In fact, I have bought so many beads recently, and made so many necklaces, that I'm never going to get a chance to wear them all unless I sprout another neck. Or three. Turns out it's the making I really like, rather than the wearing. It's therapeutic, and I'm too repressed to get actual therapy so that's very handy. It's definitely time to set up an etsy shop. Actually, I've already done that. I guess it's time to actually take the photographs and write the descriptions, rather than rely on buyers' psychic powers to sell these objects. And then I HAVE to buy more beads, because it's actually a business expense. Right? You don't have to sell anything to actually be a business, do you? Right? Right???

But really. I can stop anytime.

5) Two food addictions is a little embarrassing. But if you asked me what I wanted, right NOW, what would add most to my happiness, I'd have to say:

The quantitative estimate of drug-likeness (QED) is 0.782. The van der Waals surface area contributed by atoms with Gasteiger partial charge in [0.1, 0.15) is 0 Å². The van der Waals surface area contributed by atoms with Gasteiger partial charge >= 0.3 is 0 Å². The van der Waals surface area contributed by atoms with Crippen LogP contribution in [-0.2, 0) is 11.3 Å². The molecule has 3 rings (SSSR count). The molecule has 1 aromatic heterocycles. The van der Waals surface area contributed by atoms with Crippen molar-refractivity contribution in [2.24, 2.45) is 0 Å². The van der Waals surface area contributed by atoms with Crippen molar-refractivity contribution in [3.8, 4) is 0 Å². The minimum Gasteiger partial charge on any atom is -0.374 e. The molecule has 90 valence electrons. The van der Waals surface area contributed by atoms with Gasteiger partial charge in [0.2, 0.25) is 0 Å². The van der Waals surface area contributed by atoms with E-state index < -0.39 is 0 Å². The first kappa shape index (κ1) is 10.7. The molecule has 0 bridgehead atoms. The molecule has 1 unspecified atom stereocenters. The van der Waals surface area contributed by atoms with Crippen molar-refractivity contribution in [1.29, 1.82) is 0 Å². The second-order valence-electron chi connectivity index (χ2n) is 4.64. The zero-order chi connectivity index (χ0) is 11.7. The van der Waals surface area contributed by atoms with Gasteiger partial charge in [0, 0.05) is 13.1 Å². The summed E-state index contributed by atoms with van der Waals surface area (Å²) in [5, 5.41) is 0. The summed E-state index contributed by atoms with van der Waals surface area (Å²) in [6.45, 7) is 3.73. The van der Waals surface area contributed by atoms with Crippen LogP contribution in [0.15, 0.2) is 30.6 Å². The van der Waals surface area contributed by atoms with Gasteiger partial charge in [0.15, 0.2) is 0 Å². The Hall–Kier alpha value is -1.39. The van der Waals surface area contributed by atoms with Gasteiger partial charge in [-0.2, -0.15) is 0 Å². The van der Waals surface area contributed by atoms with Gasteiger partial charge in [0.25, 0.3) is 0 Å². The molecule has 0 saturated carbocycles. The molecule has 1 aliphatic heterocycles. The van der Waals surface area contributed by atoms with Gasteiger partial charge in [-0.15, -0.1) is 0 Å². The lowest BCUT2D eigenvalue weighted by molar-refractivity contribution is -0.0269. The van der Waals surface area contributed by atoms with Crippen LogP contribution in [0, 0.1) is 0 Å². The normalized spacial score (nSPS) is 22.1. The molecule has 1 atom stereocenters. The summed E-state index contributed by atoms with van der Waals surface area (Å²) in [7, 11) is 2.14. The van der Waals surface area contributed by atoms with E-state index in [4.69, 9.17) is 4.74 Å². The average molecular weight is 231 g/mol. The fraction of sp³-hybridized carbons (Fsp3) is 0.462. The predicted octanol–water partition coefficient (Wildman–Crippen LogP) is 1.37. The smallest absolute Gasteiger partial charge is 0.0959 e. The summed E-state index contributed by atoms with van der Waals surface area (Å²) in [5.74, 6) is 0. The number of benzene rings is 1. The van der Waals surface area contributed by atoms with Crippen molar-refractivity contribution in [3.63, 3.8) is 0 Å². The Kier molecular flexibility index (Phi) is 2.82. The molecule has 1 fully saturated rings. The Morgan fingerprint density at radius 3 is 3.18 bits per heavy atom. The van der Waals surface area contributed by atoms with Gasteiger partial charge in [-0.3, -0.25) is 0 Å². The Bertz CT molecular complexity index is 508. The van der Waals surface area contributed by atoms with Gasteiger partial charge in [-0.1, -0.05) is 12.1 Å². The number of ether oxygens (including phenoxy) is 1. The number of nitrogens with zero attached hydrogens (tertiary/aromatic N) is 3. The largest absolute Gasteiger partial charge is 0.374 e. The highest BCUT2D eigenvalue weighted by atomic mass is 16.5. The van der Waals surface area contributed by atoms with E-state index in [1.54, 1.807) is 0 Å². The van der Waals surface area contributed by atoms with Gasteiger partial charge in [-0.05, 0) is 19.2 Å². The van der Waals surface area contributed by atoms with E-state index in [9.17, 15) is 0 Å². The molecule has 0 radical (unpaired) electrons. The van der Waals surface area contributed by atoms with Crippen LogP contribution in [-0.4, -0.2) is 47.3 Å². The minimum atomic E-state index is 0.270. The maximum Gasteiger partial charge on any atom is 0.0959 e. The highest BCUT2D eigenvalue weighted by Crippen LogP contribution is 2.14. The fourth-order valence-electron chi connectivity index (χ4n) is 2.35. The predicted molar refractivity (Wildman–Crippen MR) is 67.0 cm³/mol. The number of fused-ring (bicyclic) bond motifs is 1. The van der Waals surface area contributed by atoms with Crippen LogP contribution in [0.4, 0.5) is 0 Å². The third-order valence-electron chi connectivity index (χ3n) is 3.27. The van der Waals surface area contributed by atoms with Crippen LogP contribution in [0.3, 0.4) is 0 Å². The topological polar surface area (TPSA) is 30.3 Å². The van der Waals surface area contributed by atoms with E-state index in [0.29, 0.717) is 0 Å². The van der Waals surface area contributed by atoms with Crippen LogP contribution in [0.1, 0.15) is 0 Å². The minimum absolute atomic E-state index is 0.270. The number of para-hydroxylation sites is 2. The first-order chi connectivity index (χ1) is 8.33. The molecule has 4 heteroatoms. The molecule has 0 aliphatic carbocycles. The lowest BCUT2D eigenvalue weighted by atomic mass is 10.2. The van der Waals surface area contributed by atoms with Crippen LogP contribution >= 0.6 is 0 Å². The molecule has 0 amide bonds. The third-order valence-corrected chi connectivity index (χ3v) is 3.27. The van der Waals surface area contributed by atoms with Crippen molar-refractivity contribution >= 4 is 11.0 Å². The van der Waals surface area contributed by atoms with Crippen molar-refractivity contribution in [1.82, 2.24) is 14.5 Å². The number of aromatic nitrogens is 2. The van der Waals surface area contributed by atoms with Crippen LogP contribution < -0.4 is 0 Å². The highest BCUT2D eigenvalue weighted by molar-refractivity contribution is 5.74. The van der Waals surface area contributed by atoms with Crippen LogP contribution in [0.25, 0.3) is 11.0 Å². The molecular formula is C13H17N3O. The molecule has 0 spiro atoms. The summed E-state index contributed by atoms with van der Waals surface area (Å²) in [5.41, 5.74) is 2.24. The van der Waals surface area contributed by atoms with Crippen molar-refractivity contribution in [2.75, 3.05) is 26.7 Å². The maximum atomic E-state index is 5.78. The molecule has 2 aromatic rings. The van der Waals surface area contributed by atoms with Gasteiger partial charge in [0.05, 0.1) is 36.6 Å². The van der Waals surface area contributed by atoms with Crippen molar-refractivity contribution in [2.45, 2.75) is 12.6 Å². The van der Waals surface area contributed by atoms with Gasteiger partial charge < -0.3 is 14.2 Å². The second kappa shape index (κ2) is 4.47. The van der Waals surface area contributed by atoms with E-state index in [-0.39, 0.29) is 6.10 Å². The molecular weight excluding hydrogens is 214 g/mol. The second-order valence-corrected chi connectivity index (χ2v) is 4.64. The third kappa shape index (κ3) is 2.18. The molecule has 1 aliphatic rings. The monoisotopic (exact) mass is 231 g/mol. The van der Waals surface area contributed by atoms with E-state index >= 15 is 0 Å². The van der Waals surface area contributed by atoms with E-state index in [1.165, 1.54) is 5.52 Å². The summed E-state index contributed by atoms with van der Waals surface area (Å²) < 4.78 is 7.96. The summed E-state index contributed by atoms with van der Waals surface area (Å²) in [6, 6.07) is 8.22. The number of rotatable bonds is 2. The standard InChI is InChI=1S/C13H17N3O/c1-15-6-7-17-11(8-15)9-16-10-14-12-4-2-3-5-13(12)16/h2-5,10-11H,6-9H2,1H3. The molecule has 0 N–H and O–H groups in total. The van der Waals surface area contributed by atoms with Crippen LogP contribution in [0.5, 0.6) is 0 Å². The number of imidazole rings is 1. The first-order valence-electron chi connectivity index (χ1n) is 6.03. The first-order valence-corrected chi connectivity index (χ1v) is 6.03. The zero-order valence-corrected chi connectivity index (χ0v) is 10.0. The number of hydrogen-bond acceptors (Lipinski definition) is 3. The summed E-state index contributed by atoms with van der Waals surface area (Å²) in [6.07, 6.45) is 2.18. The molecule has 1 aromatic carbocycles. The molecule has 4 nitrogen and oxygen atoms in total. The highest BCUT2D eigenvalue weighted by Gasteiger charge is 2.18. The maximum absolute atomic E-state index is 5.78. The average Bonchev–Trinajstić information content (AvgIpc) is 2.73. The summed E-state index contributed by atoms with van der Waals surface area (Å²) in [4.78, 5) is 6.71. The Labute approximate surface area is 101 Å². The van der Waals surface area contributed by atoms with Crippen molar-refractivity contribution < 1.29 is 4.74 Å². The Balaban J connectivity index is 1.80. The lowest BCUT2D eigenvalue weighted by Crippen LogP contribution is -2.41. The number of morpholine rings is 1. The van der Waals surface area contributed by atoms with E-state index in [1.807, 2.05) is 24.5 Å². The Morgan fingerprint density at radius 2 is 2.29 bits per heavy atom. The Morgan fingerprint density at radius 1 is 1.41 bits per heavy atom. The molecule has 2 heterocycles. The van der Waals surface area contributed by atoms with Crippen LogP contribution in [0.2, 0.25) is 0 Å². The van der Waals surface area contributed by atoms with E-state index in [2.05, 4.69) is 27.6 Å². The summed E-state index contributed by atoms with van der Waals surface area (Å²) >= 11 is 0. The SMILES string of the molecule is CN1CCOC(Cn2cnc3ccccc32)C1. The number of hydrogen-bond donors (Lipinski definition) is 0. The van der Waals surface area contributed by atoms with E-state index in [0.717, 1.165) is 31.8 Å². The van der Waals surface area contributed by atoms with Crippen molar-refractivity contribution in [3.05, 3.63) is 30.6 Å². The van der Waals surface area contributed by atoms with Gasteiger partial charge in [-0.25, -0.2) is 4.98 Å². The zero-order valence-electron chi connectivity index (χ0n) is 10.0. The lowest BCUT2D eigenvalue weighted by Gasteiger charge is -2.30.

A handful of these guys. I'm a fickle person, and my addictions and obsessions wax and wane over time. But M&Ms have been a staple craving for about the last ten years, and I don't see them being bumped off this list anytime soon. I have to tightly ration myself (if I told you how tightly, you'd mock me, so I won't) but it's good to know that whenever the going gets REALLY tough, they'll be waiting for me.

Now - some fabulous blogs. You're ALL fabulous! But today I tag:

CINDY - partly because I want to know how many times 'cheese' can appear in a five-part list

AMY - because her blog is a hilarious, marvellous public service and I think the whole world should read it - it would definitely become a much chic-er place,

ANNA - because she always lifts my spirits